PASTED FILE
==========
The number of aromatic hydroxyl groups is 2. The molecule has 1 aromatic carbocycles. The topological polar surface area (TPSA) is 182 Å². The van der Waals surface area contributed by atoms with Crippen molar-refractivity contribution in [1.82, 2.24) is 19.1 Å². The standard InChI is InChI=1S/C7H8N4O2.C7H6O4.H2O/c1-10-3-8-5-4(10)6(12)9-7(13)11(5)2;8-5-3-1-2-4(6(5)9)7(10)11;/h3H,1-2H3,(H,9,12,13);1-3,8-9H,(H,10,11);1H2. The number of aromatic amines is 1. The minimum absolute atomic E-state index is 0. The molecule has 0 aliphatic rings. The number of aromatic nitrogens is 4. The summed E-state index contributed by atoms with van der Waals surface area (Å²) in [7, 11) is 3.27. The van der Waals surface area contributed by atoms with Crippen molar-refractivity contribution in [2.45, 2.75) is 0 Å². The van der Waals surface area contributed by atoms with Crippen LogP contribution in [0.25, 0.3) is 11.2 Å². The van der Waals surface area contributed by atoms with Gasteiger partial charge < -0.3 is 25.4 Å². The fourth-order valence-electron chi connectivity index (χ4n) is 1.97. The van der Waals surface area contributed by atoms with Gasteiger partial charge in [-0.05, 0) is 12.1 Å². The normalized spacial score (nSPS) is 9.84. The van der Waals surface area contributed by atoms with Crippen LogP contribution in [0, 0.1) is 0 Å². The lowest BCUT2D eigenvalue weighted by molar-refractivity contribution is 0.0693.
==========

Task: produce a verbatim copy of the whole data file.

The number of aromatic hydroxyl groups is 2. The molecule has 1 aromatic carbocycles. The topological polar surface area (TPSA) is 182 Å². The van der Waals surface area contributed by atoms with Crippen molar-refractivity contribution in [1.82, 2.24) is 19.1 Å². The standard InChI is InChI=1S/C7H8N4O2.C7H6O4.H2O/c1-10-3-8-5-4(10)6(12)9-7(13)11(5)2;8-5-3-1-2-4(6(5)9)7(10)11;/h3H,1-2H3,(H,9,12,13);1-3,8-9H,(H,10,11);1H2. The number of aromatic amines is 1. The minimum absolute atomic E-state index is 0. The molecule has 0 aliphatic rings. The number of aromatic nitrogens is 4. The summed E-state index contributed by atoms with van der Waals surface area (Å²) in [7, 11) is 3.27. The van der Waals surface area contributed by atoms with Crippen molar-refractivity contribution in [2.45, 2.75) is 0 Å². The van der Waals surface area contributed by atoms with Crippen LogP contribution in [0.25, 0.3) is 11.2 Å². The van der Waals surface area contributed by atoms with Gasteiger partial charge < -0.3 is 25.4 Å². The fourth-order valence-electron chi connectivity index (χ4n) is 1.97. The van der Waals surface area contributed by atoms with Gasteiger partial charge in [-0.05, 0) is 12.1 Å². The normalized spacial score (nSPS) is 9.84. The van der Waals surface area contributed by atoms with Crippen LogP contribution in [0, 0.1) is 0 Å². The lowest BCUT2D eigenvalue weighted by molar-refractivity contribution is 0.0693.